HyperCloud to own the 32GB market ?

Marketability as a better RDIMM

UPDATE: 07/09/2012 – buyout
UPDATE: 07/09/2012 – strategic value of RDIMM-compatibility and misconceptions debunked
UPDATE: 07/27/2012 – confirmed HCDIMM similar latency as RDIMMs
UPDATE: 07/27/2012 – confirmed LRDIMM latency and throughput weakness

Is Netlist a buyout candidate ?

Is LRDIMM a dead-end product ?

Is it easier to market a better RDIMM that includes all the features of an LRDIMM ?

I think we have already demonstrated that Netlist will own the 32GB market – due to the constraints operating in the memory space:

– need for load reduction and rank multiplication at higher memory loading, higher speeds, lower voltages (all of these exacerbate the need for that technology)
– need for rank multiplication at 32GB memory size – the non-availability of 8Gbit DRAM die (monolithic) will prevent creation of a true 2-rank 32GB memory module without it

Now we will put together that information to see the strategic position for HyperCloud, RDIMMs and LRDIMMs in late 2012 and going forward into 2013.

This comparison will make obvious the assertion that the 32GB market will belong completely to HyperCloud.

Why HyperCloud will own the 32GB market – revisited

As we have examined, the market for memory is starting to look like:

– 16GB for 2012
– 32GB with 2%-3% attach rate, ramping starting late 2012 into 2013 and beyond
– 64GB ramp after that

HyperCloud is selling into:

– 16GB – 3 DPC market
– 32GB – whole market (dominates RDIMM, LRDIMM in performance, latency, price and IP issues)

RDIMMs are selling into:

– 16GB – 1 DPC and 2 DPC
– 32GB – non-viable

LRDIMMs are selling into:

– 16GB – non-viable
– 32GB – non-viable vs. HyperCloud

Use case for HyperCloud

This suggests that anyone who controls HyperCloud will control memory for 2013.

HyperCloud has a niche at the 16GB level (which LRDIMMs do not).

However, HyperCloud will own at the 32GB memory market – 32GB HyperCloud outperforms both RDIMMs and LRDIMMs in performance, price, latency and IP issues.

The reasons as examined earlier are:

– performance – HyperCloud outperforms both 32GB RDIMM and 32GB LRDIMMs
– latency – HyperCloud has better latency than LRDIMMs
– price – HyperCloud uses 4Gbit monolithic leveraging Planar-X vs. 4Gbit x 2 DDP for 32GB RDIMM and 32GB LRDIMM
– IP – HyperCloud owns the IP on load reduction and rank multiplication (Inphi is infringing and lost patent reexams at the USPTO)
– RDIMM-compatible – LRDIMMs cannot claim this feature

The simplicity of an DDR3 RDIMM standard memory module

Yet HyperCloud looks like an RDIMM – it is inter-operable with RDIMMs, and conforms to the JEDEC RDIMM spec in operation.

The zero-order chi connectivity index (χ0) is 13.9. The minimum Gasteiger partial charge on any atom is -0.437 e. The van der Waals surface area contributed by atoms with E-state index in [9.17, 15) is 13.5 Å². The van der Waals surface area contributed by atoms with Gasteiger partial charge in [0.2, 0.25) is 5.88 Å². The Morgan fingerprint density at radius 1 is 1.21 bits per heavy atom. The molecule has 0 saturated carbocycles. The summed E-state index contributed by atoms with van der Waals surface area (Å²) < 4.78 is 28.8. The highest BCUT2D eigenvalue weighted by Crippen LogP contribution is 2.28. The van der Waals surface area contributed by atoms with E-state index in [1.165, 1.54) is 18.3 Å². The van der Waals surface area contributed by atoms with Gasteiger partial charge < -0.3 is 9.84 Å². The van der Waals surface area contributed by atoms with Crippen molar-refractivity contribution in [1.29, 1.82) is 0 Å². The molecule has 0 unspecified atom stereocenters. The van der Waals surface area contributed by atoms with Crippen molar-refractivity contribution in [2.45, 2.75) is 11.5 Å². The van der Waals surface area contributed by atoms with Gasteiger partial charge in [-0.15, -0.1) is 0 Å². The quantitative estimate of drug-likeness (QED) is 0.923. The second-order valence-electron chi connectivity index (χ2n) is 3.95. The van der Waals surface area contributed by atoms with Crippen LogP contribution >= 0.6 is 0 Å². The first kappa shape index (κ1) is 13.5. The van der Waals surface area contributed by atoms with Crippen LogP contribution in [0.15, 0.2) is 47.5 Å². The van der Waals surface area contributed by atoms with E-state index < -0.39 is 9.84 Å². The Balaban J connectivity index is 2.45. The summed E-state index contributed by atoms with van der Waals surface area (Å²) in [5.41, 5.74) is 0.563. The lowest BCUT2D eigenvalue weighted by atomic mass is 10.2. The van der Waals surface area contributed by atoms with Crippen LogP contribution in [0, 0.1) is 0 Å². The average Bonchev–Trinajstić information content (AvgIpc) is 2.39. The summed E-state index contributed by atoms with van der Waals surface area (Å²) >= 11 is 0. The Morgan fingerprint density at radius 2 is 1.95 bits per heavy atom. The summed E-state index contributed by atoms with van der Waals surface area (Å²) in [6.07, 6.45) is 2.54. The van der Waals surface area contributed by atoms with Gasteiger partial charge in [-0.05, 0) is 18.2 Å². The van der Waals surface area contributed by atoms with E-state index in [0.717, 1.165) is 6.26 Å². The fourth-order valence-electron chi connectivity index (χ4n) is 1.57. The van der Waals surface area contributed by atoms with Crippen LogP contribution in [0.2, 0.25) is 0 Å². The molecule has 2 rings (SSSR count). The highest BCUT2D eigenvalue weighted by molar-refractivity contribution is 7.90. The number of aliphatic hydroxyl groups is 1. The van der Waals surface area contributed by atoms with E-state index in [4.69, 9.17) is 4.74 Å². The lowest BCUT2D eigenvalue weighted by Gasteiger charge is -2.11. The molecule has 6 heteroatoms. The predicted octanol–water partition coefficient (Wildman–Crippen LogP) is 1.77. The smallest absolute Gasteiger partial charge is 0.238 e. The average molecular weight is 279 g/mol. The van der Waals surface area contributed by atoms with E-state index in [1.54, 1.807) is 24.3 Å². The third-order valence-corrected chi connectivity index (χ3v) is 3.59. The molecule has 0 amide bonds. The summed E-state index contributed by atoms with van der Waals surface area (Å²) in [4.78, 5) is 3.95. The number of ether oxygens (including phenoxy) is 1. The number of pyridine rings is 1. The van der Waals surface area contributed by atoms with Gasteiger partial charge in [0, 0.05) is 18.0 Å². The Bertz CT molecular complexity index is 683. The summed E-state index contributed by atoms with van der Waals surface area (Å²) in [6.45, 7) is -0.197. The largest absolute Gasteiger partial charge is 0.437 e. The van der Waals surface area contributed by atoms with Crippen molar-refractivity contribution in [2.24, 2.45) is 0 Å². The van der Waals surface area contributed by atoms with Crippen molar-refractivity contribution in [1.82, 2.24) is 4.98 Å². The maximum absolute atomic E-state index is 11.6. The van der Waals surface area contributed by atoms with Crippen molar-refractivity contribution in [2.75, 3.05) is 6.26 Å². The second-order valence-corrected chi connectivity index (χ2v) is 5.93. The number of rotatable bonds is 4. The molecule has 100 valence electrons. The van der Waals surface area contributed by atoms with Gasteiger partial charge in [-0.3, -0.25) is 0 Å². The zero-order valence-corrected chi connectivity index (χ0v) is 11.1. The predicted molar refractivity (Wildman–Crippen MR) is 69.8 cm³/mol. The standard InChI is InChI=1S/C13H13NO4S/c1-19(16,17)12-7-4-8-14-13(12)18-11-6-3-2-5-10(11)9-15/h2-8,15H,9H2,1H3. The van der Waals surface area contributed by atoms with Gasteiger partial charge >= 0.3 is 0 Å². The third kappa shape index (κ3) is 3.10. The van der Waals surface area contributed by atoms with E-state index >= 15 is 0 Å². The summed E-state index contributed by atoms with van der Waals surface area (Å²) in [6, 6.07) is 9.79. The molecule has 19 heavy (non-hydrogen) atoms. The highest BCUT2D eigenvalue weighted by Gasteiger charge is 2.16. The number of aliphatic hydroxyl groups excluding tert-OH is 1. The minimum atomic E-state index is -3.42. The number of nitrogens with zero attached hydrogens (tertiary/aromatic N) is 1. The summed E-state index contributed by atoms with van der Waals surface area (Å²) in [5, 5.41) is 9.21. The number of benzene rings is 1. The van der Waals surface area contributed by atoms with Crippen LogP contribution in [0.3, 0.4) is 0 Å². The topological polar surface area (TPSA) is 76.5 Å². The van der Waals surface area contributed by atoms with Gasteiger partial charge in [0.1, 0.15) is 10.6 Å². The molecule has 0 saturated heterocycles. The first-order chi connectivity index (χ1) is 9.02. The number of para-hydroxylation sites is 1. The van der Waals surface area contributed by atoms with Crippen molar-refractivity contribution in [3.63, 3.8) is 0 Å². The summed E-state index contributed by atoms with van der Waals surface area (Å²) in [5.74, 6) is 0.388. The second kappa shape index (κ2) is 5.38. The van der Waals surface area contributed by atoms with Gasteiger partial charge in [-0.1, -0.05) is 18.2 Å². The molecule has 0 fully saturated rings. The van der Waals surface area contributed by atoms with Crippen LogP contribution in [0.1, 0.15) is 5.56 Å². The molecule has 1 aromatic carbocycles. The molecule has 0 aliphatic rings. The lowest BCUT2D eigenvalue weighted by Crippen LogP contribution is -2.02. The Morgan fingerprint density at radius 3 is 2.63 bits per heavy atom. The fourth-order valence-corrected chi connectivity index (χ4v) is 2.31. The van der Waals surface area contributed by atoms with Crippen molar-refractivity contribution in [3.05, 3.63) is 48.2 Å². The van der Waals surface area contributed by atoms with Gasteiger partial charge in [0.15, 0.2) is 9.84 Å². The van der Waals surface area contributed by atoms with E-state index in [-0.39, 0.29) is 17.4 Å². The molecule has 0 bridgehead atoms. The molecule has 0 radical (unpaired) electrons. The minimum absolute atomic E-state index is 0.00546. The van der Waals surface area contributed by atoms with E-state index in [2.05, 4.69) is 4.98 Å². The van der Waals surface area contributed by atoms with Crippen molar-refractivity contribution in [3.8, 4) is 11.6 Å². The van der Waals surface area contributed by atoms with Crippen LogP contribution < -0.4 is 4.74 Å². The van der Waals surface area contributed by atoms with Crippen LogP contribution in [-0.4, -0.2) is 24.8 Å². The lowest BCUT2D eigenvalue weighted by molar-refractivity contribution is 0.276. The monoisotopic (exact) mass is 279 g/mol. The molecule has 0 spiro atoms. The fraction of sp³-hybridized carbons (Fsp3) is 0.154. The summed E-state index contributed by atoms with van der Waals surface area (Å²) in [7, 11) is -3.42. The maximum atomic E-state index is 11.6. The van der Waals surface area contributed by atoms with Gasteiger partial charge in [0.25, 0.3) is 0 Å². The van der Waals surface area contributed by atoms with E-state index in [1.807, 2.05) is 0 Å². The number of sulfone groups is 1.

The additional simplicity of HyperCloud being RDIMM-compatible should not be taken lightly.

Anyone who controls 32GB HyperCloud, could sell a “32GB RDIMM” product starting late 2012 and going into 2013 – and make it THE dominant 32GB product in the market.

HyperCloud are an RDIMM for all practical purposes – except they have the load reduction and rank multiplication features (that will be essential going forward) built into the memory module in a seamless way so that it still looks like an RDIMM.

The familiarity of DDR3 RDIMM standard

This will be a relief to all those who have yet to fully understand the LRDIMM “standard”.

These users are familiar with DDR3 RDIMMs and still not aware of the pitfalls present in the LRDIMM standard. Those who have not fully understood these problems will buy LRDIMMs and later face problems when they do not live up to the marketing speak. These complications will increase the cost of support for memory module makers.

LRDIMMs as an end-of-life product

There will thus be no need for LRDIMMs – and they will become an “end-of-life” product. The reasons are:

– LRDIMMs will not work with RDIMMs
– if companies stop the manufacture of LRDIMMs (loss of interest or on orders of a court for IP infringement), those who have already bought LRDIMMs will not find replacements (faulty LRDIMMs slots will have to go empty as you can’t use RDIMMs in there)
– LRDIMMs are under threat of injunction to stop their product (USPTO ruling on Netlist patents has sealed the fate for Inphi’s LRDIMM roadmap)
– LRDIMMs are not dovetailing into DDR4 – JEDEC is having to copy HyperCloud in even greater detail for DDR4 (symmetric lines and de-centralized buffer chipset)
– LRDIMMs require a BIOS update to work – does this suggest bug fixes will become a regular feature for users of LRDIMMs in existing data centers – a decidedly unpalatable future ?

VMware memory of choice for virtualization on blade servers

VMware certifies Netlist as the sole memory vendor for it’s products. The Netlist 16GB, 32GB HyperCloud (supplied by IBM/HP) and the Netlist 16GB VLP RDIMM (supplied by IBM) are the only memory products certified for use with VMware:

Memory for VMware virtualization servers
July 5, 2012

I have not seen VMware endorse LRDIMMs anywhere.


For more details, check out these articles:

Infographic – memory buying guide for Romley 2-socket servers
June 29, 2012

Memory buying guide – including 1.35V memory for Romley
June 28, 2012

For more on 32GB RDIMM/32GB LRDIMM use of 4Gbit x 2 DDP memory packages: